Meet Ashley Rasys, ARCS Scholar and DVM/PhD candidate at the University of Georgia, College of Veterinary Medicine and Department of Cellular Biology. In early 2019, Ashley took part in a study that resulted in the creation of the world’s first-ever gene-edited lizards. Even more interesting, the first lizard to hatch was albino.
Why lizards? Ashley explains.
My work on genome editing in lizards provides an avenue to ask interesting questions about the biology of reptiles, an incredibly diverse group of vertebrates with so many remarkable traits. We have much to gain by exploring how different genes may function in these animals.
One of the fascinating traits that I study in the lizard is a specialized structure called the fovea. It’s a pit, or depression, in the retina found only in a subset of vertebrates, including humans, which is important for vision. Since mice and other commonly used model systems lack a foveated retina, a major reason for my development of genome-editing technology in lizards is to establish a foveated model system for eye-related research. Now we can begin to understand the role of genes previously implicated in human fovea development by testing them in the lizard.
Who or what inspired you to work in this area of research?
My journey toward pursuing research began in an unconventional way—with a focus on veterinary medicine. At that time, I was inspired by one of my sisters, a veterinarian, to become a clinician eventually specializing in ophthalmology.
All of this changed when I took a neuroscience course that demonstrated the creative thought process behind research. I became captivated. I desired to have a deeper understanding of cognitive sensory processing, early development of vertebrates, and mechanisms involved with gene regulation. I also wanted to have a meaningful impact on the lives of people struggling with poorly understood genetic conditions. This led me to the research I’m now pursuing and a dual DMV/PhD degree focusing on understanding the mechanisms regulating eye development in vertebrates.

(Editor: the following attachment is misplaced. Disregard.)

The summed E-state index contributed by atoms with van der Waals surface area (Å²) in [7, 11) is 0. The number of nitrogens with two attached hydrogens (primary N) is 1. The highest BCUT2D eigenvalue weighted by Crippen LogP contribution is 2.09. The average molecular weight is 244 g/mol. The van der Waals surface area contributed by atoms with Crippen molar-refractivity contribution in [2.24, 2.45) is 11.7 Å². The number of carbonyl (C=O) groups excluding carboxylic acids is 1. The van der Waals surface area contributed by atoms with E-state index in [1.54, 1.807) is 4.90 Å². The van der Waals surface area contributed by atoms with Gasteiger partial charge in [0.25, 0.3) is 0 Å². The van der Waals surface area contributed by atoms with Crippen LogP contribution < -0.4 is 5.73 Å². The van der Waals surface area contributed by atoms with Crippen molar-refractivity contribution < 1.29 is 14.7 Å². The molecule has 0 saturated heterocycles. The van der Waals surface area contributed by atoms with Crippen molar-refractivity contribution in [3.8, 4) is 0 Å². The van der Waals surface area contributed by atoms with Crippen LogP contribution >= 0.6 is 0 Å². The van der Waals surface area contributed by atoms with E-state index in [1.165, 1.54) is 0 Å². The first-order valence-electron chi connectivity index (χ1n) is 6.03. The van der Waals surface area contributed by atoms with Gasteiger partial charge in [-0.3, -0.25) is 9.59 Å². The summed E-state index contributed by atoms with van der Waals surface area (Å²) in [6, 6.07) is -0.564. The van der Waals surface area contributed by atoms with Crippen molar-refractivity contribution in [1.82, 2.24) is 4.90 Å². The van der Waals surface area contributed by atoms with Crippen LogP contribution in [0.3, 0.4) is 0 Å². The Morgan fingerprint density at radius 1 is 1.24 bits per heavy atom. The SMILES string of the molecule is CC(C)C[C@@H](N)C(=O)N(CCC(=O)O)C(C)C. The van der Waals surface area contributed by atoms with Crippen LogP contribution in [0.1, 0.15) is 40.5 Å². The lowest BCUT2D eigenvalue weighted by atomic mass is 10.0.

What advice would you give to young people, especially young women and girls, to encourage an interest in science?
Identify what you’re truly passionate about and be diligent in pursuing it. Ask questions. Feed your curiosity. Don’t be afraid to make mistakes—that’s how we learn. It’s a process; learn to enjoy it. Be kind. Build others up. Believe that you can make a difference—and then do so!
What challenges have you faced as a woman in science? How did you overcome those challenges?
I’m fortunate that I’ve had few struggles as a woman in science. I work in an environment and at a university committed to ensuring equal opportunities. I’m also surrounded by a fantastic group of mentors and fellow colleagues who truly seek the best for me, first as an individual and then as a fellow scientist.
I feel the challenges that I’ve had to face are common to many starting out in research. When I made the transition from veterinary medicine to research, I struggled with self-doubt and often questioned my abilities as a scientist. A large part of overcoming this self-doubt was simply acknowledging it. I found out I wasn’t alone, and hearing about the experiences of other women in science gave me confidence.
How has your ARCS award helped you during your graduate years?
ARCS has contributed to my success in so many ways—from providing the means to purchase necessary reagents to funding small undergraduate lab projects, to attending scientific meetings and participating in courses to advance my research. For example, I was able to attend an intensive six-week course on techniques and concepts in embryology offered by the Marine Biological Laboratory at Woods Hole, Massachusetts. This was such a rewarding experience. I had a wonderful time exploring the vast biology of so many different cool organisms, as well as the opportunity to learn cutting-edge techniques while investigating contemporary research problems from a fantastic group of renowned scientists. I’m so incredibly thankful to ARCS!